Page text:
CSUs, UCs pass the buck to community colleges

Editor in Chief

Hang on for a minute...we're trying to find some more stories you might like.


Email This Story






There is a corner in my home where old newspapers, classroom handouts, and unused books seem to always accumulate. I feel I should toss everything away, but can’t. I am too afraid that I will need it later on, and sometimes, I do.

Needless to say, that corner tends to be only a stopover, and everything there gradually finds its way to the dump.

Unfortunately, the University of California and California State University systems seem to have adopted a similar arrangement, only they refer to their stopover as community colleges.

Community colleges are where 4-year universities toss away those students they cannot find seats for because of budget restraints. In fact, California’s 4-year universities are finding it way too easy to say they are not turning away students from a higher education. They simply tell these students to start their first two years at a community college, and then come back and apply later.

By doing this, their conscience is clean. This way, they can still maintain their public image and say they are still performing the task they originally set out to do: to provide top notch higher education that was accessible to everyone, not just to those who could pony up the hefty tuition costs of private universities.

This was, after all, the initial goal of state universities. In an academic world where the cost of private institutions logistically locks out working families, state universities were supposed to provide an opportunity. This was extremely important, considering that social and economic advancement in this country seems to be almost solely based on the factor of education.

So when the UCs and CSUs began to see their budgets dwindle, and applications to their classrooms increase, there was worry that this education might no longer be accessible. But they found a solution by tossing the overflow of students in their own neglected corner, still claiming that no one was being “turned away.”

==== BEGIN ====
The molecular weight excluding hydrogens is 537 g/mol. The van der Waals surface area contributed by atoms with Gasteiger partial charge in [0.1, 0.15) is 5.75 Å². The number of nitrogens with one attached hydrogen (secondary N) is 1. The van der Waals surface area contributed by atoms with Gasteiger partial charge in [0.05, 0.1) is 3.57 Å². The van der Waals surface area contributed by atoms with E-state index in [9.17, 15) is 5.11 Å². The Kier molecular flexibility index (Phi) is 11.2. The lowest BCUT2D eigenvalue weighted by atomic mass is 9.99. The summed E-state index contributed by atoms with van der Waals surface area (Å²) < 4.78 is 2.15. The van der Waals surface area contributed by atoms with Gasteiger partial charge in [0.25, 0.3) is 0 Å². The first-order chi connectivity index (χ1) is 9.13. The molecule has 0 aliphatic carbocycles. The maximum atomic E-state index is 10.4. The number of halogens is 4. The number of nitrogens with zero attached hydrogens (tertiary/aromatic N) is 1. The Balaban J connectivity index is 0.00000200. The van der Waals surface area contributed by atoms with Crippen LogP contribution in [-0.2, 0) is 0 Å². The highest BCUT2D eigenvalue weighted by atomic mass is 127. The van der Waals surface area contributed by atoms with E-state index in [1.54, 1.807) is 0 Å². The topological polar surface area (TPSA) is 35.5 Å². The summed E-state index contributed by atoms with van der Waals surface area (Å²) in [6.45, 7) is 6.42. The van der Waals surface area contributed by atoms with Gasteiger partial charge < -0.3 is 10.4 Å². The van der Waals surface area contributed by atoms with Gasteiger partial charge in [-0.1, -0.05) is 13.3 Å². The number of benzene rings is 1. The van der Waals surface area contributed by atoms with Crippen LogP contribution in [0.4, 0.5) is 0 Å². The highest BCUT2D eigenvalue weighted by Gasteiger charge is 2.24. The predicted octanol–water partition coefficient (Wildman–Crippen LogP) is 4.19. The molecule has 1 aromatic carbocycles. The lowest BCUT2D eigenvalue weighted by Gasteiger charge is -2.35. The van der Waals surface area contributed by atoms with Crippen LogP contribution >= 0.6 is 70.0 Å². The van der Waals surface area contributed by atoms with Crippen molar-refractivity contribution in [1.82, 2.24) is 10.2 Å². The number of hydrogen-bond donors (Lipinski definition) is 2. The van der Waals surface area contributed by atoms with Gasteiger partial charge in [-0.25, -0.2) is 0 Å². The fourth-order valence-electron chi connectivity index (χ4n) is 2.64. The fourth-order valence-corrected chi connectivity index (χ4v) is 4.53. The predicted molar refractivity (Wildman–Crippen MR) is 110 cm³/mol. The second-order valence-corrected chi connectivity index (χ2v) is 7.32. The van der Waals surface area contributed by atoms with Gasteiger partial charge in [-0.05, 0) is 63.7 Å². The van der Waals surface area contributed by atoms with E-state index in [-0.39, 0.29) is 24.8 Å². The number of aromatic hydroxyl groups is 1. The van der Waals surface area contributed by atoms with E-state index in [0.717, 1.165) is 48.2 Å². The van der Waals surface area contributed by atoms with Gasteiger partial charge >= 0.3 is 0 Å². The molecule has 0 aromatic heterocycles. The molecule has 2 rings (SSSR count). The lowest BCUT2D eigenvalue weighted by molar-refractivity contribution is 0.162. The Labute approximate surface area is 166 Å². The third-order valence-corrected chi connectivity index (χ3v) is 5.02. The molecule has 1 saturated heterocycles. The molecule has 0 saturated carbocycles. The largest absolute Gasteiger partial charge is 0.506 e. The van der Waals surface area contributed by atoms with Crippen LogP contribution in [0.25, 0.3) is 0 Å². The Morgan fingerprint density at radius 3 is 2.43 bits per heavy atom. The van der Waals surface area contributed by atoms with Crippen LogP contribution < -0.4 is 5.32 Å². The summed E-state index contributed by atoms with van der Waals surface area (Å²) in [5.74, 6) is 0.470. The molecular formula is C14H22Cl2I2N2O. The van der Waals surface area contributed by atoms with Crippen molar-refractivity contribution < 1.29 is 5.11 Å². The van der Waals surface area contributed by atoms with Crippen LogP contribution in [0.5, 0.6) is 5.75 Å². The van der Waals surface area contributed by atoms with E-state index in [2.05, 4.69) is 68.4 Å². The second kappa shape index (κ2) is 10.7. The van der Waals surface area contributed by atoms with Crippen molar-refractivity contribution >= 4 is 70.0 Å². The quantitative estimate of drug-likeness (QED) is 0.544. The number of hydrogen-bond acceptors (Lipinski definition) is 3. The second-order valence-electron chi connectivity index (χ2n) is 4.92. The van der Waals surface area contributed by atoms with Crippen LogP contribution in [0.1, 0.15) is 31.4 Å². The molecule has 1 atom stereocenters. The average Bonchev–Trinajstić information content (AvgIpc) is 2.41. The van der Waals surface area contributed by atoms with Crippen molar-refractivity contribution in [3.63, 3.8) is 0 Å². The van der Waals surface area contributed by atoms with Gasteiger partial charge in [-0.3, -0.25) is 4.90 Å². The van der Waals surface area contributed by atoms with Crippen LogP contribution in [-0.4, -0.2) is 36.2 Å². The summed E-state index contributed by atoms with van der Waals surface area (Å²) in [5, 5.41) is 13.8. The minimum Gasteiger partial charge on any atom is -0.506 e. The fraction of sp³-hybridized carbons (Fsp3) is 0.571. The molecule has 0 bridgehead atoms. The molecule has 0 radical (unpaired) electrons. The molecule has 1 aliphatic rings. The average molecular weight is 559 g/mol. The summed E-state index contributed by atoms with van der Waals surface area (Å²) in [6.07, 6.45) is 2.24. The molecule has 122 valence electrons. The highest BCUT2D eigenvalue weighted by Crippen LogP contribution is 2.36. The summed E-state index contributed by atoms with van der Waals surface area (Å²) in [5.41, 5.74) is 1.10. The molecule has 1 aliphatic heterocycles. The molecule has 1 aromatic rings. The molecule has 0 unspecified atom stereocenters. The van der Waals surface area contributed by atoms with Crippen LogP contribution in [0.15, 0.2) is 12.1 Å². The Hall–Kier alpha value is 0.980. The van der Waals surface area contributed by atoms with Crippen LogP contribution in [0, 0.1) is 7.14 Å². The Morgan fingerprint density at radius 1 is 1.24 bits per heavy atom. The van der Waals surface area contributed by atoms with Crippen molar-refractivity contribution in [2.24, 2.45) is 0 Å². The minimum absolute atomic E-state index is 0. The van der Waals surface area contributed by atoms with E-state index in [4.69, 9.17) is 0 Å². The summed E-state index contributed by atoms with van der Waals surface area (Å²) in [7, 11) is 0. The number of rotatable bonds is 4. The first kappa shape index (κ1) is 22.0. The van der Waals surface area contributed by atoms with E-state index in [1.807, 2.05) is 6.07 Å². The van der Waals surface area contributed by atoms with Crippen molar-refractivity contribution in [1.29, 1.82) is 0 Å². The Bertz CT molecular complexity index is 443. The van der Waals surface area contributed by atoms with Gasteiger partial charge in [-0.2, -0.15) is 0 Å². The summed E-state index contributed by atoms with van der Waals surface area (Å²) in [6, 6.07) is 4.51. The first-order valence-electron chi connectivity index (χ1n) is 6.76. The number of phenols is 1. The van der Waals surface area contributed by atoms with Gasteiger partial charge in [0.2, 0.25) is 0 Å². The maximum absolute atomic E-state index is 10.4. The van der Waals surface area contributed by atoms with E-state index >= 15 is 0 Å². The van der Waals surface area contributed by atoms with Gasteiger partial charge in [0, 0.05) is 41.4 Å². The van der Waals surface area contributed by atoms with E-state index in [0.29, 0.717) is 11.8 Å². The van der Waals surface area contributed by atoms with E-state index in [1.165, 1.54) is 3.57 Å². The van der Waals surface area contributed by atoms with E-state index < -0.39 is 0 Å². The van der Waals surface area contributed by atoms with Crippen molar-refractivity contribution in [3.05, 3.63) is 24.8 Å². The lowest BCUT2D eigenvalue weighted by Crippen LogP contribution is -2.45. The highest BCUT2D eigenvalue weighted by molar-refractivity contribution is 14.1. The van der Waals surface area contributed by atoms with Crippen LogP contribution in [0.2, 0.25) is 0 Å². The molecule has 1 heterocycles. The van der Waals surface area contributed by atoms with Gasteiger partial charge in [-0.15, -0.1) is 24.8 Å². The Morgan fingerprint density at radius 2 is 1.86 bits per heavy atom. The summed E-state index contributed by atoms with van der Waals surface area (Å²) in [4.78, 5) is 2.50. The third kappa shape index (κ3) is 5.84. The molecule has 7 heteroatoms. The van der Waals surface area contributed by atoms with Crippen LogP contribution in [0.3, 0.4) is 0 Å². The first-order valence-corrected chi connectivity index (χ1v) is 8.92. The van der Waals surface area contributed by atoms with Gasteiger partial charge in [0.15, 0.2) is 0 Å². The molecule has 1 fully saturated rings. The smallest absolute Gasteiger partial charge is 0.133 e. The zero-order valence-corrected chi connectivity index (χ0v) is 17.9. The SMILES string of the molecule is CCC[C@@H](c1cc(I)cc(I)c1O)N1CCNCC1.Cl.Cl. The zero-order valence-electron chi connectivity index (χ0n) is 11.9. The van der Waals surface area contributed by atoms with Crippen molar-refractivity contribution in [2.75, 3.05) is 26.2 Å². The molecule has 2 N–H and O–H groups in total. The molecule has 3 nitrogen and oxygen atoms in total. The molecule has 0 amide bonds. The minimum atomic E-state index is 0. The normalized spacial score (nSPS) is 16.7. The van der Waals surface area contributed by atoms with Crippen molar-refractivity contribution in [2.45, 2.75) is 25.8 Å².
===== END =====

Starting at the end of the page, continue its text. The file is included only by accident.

They are wrong.

Of course, this is not directly the fault of these institutions. What choices are they left with when their budgets are being cut back year after year?

In his State of the Union address, President George W. Bush mentioned the important role community colleges play in educating our population. When translated, this means, “pick up the slack our 4-year universities can’t afford anymore.” And community colleges aren’t getting any more money, either.

And so, community colleges across the nation are seeing record enrollment figures. More and more students are attending community colleges, not because the economic value of an Associate’s degree has suddenly and miraculously inflated, but because they are being diverted from other institutions.

In California, more than 10,000 students were turned away from CSUs and UCs, even though they were perfectly qualified. The UCs and CSUs were simply telling students to apply to community colleges, and to try again in two years, as if community colleges never run out of seats.

As a result of the 10,000 students being diverted, community colleges were forced to cut back on classes. Community colleges cannot, in theory, turn away students, but if there are no classes available to them, turning students away is inevitable.

But it didn’t matter, as Sacramento and Washington D.C. could still sleep soundly, claiming education was just as available as before.

Meanwhile, more students are being herded into the corner, with no way out.

Unfortunately, the promise made by CSU and UC administrators of making higher education accessible to everyone is reliant on too many factors, and on too many people controlling too much money.

K-12 education seems to be falling short just as well, dropping students at an alarming rate.

I suppose education is not as important as it was drilled into me for 12 years. Our legislators don’t see a need to invest in education, so they’ll keep shoving it into their corner.

Community colleges can’t keep up with the pace, and so more students are being shoved in a relentless economy, where Wal-Mart and fast food chains are the only available jobs to young people. Then, college seems but a distant dream, forgotten during their work routine.

Legislators should be careful when cutting back on education, as they have been doing for so long now. You never know when you are going to throw something away, only to find out you are in desperate need of it later. Some things are worth keeping, saving and investing in. They could be valuable later on. There are times when it just does not make sense to cut back on education.

Are we still in a recession?